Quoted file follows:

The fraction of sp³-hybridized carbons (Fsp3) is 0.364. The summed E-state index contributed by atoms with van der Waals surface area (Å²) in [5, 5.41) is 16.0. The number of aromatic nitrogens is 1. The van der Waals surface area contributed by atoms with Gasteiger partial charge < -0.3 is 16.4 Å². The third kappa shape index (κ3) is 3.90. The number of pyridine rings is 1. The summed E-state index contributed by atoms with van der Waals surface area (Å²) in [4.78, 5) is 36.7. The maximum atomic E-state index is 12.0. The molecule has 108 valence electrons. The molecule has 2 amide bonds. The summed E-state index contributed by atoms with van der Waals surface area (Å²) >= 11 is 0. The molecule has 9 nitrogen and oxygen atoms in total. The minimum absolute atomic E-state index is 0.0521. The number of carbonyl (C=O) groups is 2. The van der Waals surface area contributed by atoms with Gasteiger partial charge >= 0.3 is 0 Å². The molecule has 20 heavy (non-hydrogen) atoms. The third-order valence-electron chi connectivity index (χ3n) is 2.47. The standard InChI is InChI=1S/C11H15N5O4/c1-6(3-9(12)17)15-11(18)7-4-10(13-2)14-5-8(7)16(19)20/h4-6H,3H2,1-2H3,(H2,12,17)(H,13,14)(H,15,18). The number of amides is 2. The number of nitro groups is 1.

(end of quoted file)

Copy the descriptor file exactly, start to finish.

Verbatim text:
The fraction of sp³-hybridized carbons (Fsp3) is 0.364. The summed E-state index contributed by atoms with van der Waals surface area (Å²) in [5, 5.41) is 16.0. The number of aromatic nitrogens is 1. The van der Waals surface area contributed by atoms with Gasteiger partial charge < -0.3 is 16.4 Å². The third kappa shape index (κ3) is 3.90. The number of pyridine rings is 1. The summed E-state index contributed by atoms with van der Waals surface area (Å²) in [4.78, 5) is 36.7. The maximum atomic E-state index is 12.0. The molecule has 108 valence electrons. The molecule has 2 amide bonds. The summed E-state index contributed by atoms with van der Waals surface area (Å²) >= 11 is 0. The molecule has 9 nitrogen and oxygen atoms in total. The minimum absolute atomic E-state index is 0.0521. The number of carbonyl (C=O) groups is 2. The van der Waals surface area contributed by atoms with Gasteiger partial charge >= 0.3 is 0 Å². The molecule has 20 heavy (non-hydrogen) atoms. The third-order valence-electron chi connectivity index (χ3n) is 2.47. The standard InChI is InChI=1S/C11H15N5O4/c1-6(3-9(12)17)15-11(18)7-4-10(13-2)14-5-8(7)16(19)20/h4-6H,3H2,1-2H3,(H2,12,17)(H,13,14)(H,15,18). The number of amides is 2. The number of nitro groups is 1.